I Can’t Sell Visual Merchandising!

Since retailing began 3,000 years ago there has been a constant struggle over the space trade-off between product density and selling aids. Of course there is no one size fits all answer to this trade off.

However, there are two important considerations. Firstly, the only thing that matters is sustainable sales and profit growth. Secondly, retail is a never-ending process of trial and error.

Visual merchandising has the potential to drive higher unit sales, lift margins, increase basket size and stimulate repeat purchase. It is not there to make things look pretty. It is a highly effective productivity driver and one that is actually more important to get right that media advertising. The reason for this is simple. It affects customer purchase decisions when and where they are making them – in the store at the time of purchase.

But many a great retailer knows, you can’t sell the product if it’s not on the floor. So product density is important.

I have a personal mantra in retail consulting. Don’t waste your time doing anything that can’t be measured. Right now your retail mix produces a result. If you want a better result, you need to change something – after all, improvement doesn’t happen by itself. But any change has a cost – energy, capital, time. It therefore has to produce an improved result which justifies that cost. If it isn’t capable of producing a positive result or can’t be measured it makes no commercial sense to undertake the cost of change.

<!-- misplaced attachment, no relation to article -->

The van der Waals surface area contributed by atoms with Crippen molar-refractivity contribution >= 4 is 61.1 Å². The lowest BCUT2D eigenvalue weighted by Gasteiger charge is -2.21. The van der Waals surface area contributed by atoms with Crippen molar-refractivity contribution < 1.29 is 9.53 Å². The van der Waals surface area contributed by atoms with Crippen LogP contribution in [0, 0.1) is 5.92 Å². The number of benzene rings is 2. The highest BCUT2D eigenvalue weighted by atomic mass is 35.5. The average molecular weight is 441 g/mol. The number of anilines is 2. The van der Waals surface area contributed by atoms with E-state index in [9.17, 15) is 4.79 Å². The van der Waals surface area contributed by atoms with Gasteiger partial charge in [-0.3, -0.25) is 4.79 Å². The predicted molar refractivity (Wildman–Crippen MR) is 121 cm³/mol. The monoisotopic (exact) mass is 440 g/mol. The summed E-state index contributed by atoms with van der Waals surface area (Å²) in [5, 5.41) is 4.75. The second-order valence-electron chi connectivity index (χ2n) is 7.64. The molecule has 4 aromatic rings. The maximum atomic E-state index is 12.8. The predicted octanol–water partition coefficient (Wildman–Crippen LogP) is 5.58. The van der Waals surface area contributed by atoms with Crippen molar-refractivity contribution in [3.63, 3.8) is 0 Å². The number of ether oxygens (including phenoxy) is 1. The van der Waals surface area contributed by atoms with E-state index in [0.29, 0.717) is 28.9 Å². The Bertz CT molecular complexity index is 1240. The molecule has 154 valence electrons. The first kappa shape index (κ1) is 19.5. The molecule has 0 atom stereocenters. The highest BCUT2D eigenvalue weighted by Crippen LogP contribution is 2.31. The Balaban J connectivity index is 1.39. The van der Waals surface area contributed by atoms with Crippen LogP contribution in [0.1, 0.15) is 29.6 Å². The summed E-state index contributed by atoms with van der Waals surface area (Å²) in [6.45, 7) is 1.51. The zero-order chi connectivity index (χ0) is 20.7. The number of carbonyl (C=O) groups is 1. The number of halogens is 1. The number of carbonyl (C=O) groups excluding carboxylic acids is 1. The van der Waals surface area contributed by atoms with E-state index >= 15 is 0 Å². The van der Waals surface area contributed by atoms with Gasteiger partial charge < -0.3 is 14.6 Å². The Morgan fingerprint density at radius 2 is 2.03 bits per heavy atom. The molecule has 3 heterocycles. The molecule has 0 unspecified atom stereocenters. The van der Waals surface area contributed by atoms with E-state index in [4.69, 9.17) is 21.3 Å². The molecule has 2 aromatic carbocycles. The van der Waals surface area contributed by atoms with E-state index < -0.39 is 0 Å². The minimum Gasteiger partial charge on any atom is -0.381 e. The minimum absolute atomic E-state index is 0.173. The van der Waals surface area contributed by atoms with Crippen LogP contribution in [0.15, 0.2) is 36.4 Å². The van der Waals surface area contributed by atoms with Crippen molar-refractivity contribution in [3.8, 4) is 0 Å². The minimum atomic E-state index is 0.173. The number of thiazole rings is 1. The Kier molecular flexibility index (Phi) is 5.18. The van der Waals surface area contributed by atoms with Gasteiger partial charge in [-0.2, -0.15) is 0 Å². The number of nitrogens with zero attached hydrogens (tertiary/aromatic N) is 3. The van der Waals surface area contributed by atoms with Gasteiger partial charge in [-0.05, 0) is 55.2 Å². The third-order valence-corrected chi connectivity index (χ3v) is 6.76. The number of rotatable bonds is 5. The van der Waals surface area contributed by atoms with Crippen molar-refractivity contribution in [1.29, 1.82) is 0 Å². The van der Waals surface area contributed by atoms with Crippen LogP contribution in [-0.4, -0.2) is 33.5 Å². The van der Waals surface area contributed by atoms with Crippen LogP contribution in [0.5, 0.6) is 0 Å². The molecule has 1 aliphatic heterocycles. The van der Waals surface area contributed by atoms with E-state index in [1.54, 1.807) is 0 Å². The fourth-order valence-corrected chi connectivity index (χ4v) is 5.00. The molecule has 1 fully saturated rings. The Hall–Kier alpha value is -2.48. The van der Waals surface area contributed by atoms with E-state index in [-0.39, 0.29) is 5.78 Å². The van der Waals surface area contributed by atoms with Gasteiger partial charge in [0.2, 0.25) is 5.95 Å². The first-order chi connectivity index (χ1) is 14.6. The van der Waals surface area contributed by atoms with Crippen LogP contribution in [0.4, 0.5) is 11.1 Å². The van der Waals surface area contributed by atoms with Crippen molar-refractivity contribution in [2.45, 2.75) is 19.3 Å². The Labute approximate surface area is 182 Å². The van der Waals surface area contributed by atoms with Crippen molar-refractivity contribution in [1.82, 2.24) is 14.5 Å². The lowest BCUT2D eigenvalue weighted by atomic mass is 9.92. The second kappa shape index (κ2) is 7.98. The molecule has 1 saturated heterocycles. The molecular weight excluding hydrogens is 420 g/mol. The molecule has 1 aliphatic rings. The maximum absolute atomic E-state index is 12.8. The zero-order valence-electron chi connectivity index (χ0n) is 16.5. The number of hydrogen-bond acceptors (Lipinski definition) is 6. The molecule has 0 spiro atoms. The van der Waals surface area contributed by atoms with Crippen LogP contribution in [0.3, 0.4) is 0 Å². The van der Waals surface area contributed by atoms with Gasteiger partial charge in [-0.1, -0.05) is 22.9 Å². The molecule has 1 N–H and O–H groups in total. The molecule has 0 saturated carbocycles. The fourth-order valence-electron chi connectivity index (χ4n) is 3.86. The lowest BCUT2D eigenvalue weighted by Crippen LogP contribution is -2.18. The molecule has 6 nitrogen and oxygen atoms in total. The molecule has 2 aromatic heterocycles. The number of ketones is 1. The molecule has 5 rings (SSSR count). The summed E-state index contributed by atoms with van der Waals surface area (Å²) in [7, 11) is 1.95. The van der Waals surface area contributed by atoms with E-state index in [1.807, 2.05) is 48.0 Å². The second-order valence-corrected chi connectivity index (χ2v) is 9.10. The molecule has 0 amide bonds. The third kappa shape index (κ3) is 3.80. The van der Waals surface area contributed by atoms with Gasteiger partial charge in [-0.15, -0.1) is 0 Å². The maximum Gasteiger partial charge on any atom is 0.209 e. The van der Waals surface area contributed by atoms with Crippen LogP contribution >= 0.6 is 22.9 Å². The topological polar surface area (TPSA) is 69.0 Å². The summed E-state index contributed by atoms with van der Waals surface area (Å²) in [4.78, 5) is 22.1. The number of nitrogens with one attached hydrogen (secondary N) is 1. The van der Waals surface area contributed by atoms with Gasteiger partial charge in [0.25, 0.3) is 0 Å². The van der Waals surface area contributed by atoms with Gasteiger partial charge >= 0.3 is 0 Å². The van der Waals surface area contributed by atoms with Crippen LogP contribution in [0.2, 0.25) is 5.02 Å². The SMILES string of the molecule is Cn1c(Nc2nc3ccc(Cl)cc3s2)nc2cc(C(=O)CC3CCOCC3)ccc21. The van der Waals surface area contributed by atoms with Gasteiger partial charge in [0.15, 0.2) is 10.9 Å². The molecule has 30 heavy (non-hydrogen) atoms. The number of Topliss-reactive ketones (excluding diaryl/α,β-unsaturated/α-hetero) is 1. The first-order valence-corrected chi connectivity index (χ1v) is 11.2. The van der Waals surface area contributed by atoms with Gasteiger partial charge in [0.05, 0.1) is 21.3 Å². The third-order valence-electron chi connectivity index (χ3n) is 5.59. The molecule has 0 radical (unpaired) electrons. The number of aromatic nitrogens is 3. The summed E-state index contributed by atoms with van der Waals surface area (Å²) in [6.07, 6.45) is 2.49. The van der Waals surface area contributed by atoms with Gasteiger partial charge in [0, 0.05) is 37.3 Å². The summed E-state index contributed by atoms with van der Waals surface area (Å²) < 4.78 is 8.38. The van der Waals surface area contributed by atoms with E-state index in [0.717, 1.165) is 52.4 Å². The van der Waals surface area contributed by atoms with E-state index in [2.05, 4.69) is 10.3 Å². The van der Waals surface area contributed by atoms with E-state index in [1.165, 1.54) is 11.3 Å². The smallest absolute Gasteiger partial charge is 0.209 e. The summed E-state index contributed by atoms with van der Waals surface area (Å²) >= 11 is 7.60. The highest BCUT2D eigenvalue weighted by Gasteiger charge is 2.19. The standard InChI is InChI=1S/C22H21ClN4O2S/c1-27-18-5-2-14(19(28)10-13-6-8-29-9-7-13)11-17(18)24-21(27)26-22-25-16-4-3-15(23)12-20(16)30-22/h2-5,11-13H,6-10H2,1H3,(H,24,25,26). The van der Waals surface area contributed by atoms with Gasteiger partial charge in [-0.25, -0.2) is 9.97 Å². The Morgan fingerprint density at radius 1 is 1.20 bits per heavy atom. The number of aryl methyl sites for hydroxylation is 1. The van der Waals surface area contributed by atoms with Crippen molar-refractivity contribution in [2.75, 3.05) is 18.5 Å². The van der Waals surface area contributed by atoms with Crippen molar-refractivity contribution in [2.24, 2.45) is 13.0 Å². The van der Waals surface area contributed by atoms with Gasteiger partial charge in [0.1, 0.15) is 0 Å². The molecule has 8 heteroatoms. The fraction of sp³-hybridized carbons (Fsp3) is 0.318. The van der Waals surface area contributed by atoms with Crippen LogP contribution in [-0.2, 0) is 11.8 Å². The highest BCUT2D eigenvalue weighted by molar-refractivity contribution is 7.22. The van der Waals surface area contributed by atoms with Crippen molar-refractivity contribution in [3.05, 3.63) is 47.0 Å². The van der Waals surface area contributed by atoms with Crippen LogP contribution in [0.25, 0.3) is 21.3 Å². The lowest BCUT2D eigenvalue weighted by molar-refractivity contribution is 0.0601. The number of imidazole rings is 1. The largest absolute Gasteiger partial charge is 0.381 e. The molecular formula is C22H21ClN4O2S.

Balancing visual merchandising productivity measures and stock density trade-off is the same. Any change from what you are doing must be capable of measurement. Then it is a matter of the age-old retail cycle of 1. Insight; then 2. Innovate; then 3) Controlled Test; then 4) Measure & Learn; then 5) Refine & Systemise; and then 6) Rollout.

Finding a visual merchandising solution which attracts customer attention and recognition, provides compelling reasons to buy, is informative and cross-sells is a mixture of creativity, engaging communication and selling stimulus.

And for every product category in every retailer there is an improvement that can be made in creating a powerful balance between productive visual merchandising and product density. A balance that produces sustainable growth in sales and profit.

So what sales and profit lifts are you targeting and what is your plan to test new initiatives in product and visual merchandising support?